Disclaimer: only part of the title is a medical condition.
We’re descending slowly into a now more-than-fleeting camping fetish. Having successfully survived the arsonists and anally-retentive groundsmen of Sangju, we were eager to accept our friends and fellow colleagues’ offer of a joint-trip to the actually isolated coast of Sungpyeong; a barely-trodden expanse of glinting fool’s-gold sand with nary a soul to be seen nor heard (with the exception of a determined yet mysterious boat whose bi-daily routine seems to consist of throwing things overboard to pass the time).
Being far more practical humans than ourselves, Nathan and Alysha are part of that expat elite who actually own their own car – all the better to fully explore the country, avoid a slightly tedious daily work commute and to accommodate their two beautiful yet affectionately heavy jindogae Fiona and Ingrid. The two Jindos dwarf, chase and are in turn right-hooked by our comparative runt of a dog regularly, made all the more hilarious/repellent by a thick layer of wet sand and salted fur.
The drive to Sungpyeong is reassurance enough that we have the place to ourselves: a little while off the highway and it’s nothing but mountains and mirrorlike, irrigated valleys as far as the horizon. We’re so far out in the sticks that, were we to wander aimlessly into the nearby villages, we’d be less of a mild curiosity and more of an exotic, sweaty fascination. The car pulls into the dusty, empty parking lot and all the signs of off-season are there: the toilets are conveniently-placed albeit not-so-conveniently locked, the bins are noticeably overflowing but sunbaked past the point of offensive and you can’t hear anyone competing for space on the sand.
From the car, we heft our camping gear on foot to Nate and Alysha’s pre-discovered Choice Spot, hidden amongst boulders and alongside a handy water and/or wine-cooling stream. From a distance, however, the beach appear to have a life of its own, with pebbles seeming to erratically rush towards and away from the oncoming waves. On closer inspection, we realise that we’ve simply disturbed hundreds and hundreds of tiny red crabs, all scurrying wildly away to their subterranean dens underfoot. Most succeed, with the exception of the three hapless crustaceans our fascinated dogs managed to seize. True to her nature, Millie totally failed to dominate even a tiny specimen; the Jindos on the other hand managed a grisly, acrobatic display of catch-the-crab before getting at least one leg each.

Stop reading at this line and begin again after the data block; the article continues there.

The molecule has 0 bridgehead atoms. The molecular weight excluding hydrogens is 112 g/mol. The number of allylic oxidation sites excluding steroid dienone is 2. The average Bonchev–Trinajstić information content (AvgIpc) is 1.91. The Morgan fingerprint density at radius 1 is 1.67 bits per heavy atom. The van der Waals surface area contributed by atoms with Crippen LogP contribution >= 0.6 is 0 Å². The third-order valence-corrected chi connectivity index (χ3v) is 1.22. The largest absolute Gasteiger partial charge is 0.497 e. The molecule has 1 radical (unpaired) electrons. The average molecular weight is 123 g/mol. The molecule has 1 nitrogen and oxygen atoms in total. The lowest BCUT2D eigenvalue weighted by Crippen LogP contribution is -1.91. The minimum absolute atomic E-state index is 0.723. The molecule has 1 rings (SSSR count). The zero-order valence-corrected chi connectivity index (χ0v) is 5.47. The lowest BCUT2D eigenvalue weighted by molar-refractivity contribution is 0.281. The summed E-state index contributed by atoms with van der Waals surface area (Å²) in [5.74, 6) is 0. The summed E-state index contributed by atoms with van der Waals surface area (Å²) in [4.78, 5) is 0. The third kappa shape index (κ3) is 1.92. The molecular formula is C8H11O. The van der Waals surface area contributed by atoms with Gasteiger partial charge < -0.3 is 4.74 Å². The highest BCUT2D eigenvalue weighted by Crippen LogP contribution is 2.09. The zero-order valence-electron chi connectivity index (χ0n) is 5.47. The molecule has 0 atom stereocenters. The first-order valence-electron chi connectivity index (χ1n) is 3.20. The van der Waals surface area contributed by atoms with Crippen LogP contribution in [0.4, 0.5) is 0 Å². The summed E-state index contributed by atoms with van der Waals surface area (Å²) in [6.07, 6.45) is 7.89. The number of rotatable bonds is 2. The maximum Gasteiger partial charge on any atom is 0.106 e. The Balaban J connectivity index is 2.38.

Following the dogs’ enthusiasm, we promptly hurled ourselves into the sea, quickly discovering that the water was A) emasculatingly chilly and B) a cunning camouflage for the sneakiest bastard rocks known to geography. After a few minutes of soothing drifting and violently spontaneous profanity, I reckoned I would do The Romantic Thing and carry Meg (+her stubbed toe) from the cruel waves. This lasted approximately three seconds before I kicked the rocks’ reigning champion, ultimately lacerating my foot and actually breaking at least one toe while dropping Meg back into the sea. Not a proud moment.
One of the upshots of camping on a nigh-isolated coast is that one can let one’s imagination run wild vis-a-vis campsite customisation and driftwood furniture. Pooling our combined creativity and DIY skills, we managed to rig up a mostly-successful underground(/sand) cooler box, as well as an elegantly canopied, raft-remnants-and-polystyrene-box dining table, complete with almost-not-wet Styrofoam stools for the discerning diners.
Evening entertainments included a live concert (playing Mumford & Sons from a mobile phone whilst drinking stream-cooled wine), a private cinema (Meg and Alysha escaped to a tent to watch Pitch Perfect on iPad) and a fully-interactive arts show, ie. Nathan and I scrambling over rocks while waving torches maniacally for the sake of light-trail photos.
Still sadly un-equipped with a remotely spacious tent, Meg and I pretzelled ourselves into the (quote-unquote) ‘2-person’ tent for another night’s almost-sleep, with Millie’s small canine buttocks firmly clenching my shoulder for much of the duration.
Luck willing, we’ll actually get our human-sized tent before the next inevitable, obsessively-documented expedition. Until then, I will contend myself with hunting down the elusive dunes of sand hidden in the crevices of every bag, shoe and sock I own.